Is Anybody Listening?

Just curious: why is it that today’s NY Times front page features social protest in Egypt, Yemen and Hamas, but nothing about California?

Way below the digital “fold,” in small print, there’s a piece with the bland headline “From Crowd Control to Mocking Images,” but it’s more about pepper spray itself than about the serious issues raised by the UC Davis incident.

The opinion pages are similarly focused on Egypt and Israel–nothing on the Occupy movement.

Somehow it reminds me of the classic situation where a kid is trying to get her parents’ attention, and Dad is buried behind his newspaper, Mom is talking away on the phone, and NOBODY IS LISTENING!

What does that kid have to do to get the adults’ attention?

Something outrageous. And even then, the focus will most likely be more on returning things to the status quo as fast as possible, rather than on talking through the issues deeply and seriously considering change.

That seems to be the posture of the UC system officials, who are in the current hot seat of the Occupy movement.  They want this whole mess to just go away, so that students will return to their classrooms and dorm rooms and keep paying their ever-higher tuition to earn degrees for jobs that don’t exist.

Things turned violent in the Middle East when people had enough of leaders who refused to listen.  There, soldiers and tanks were called in against civilians.  Here, we have armed riot police called in against students who were doing nothing more challenging than sitting cross-legged in a quad.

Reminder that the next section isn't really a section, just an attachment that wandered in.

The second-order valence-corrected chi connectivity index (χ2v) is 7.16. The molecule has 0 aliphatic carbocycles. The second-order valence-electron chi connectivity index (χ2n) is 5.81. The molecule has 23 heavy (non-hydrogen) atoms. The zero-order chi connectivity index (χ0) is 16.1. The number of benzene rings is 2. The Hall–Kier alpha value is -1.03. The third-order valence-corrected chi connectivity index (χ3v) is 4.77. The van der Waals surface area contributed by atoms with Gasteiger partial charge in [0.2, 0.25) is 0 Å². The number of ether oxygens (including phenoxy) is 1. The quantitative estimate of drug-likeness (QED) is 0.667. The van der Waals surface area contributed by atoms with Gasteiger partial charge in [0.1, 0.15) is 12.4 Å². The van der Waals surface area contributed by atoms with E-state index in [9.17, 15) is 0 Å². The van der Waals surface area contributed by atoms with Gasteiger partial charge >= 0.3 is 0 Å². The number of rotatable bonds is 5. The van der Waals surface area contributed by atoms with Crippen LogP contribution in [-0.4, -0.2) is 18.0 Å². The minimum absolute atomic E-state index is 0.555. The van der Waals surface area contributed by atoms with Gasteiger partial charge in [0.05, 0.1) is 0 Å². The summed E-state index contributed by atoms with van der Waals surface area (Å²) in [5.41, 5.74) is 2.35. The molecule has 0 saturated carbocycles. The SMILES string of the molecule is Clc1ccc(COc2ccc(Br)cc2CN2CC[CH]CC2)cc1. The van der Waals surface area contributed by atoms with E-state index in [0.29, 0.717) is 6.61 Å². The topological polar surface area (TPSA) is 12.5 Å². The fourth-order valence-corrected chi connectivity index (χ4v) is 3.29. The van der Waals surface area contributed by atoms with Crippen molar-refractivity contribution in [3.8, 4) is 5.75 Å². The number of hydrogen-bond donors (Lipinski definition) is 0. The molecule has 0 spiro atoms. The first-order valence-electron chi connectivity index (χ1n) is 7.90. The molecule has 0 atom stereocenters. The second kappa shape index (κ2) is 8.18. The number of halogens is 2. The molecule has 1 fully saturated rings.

Imagine what could happen here if protesters stopped being so polite and nonviolent and began demanding attention in a no-nonsense way.

How far would our leaders–from university chancellors to mayors to governors and the politicians in Washington DC–go in choosing to repress and stifle dissent rather than listening and engaging in thoughtful dialogue about the best way forward for all?

A couple of decades ago, when people took to the streets to protest working conditions and lack of freedom in Latin America, the U.S. demonized “the Communists” and sent military aid to the dictators to maintain order in the banana republics.  The civil wars there claimed hundreds of thousands of lives.

It is impossible to blame “the Communists” this time, and the unrest is not far away in some other country, it’s right here in our own heartland.

It’s our own sons and daughters who are feeling the crack of the police baton, the burn of the chemical sprays.

What are we going to do about it?

First of all, we’d better start listening.

Shades of Kent State?

Coast to coast, the Occupy movement is shaking things up, demanding engagement and accountability from those in power.

A contingent of Occupy Wall Streeters arrived in Washington DC today, with plans to set up a “temporary occupation” in front of Capitol Hill and “discuss the failure of the U.S. Government to be accountable to its people.”

In California, a huge General Assembly at UC Davis–the site of the criminal attack on students by a police officer–has called for a general strike on all of the University of California campuses in order to “reclaim the UC” from its corporate Board of Regents.

According to the strike motion:

“The continued destruction of higher education in California, and the repressive forms of police violence that sustain it, cannot be viewed apart from larger economic and political systems that concentrate wealth and political power in the hands of the few.

“Since the university has long served as one of the few means of social mobility and for the proliferation of knowledge critical to and outside of existing structures of power, the vital role it plays as one of the few truly public resources is beyond question.”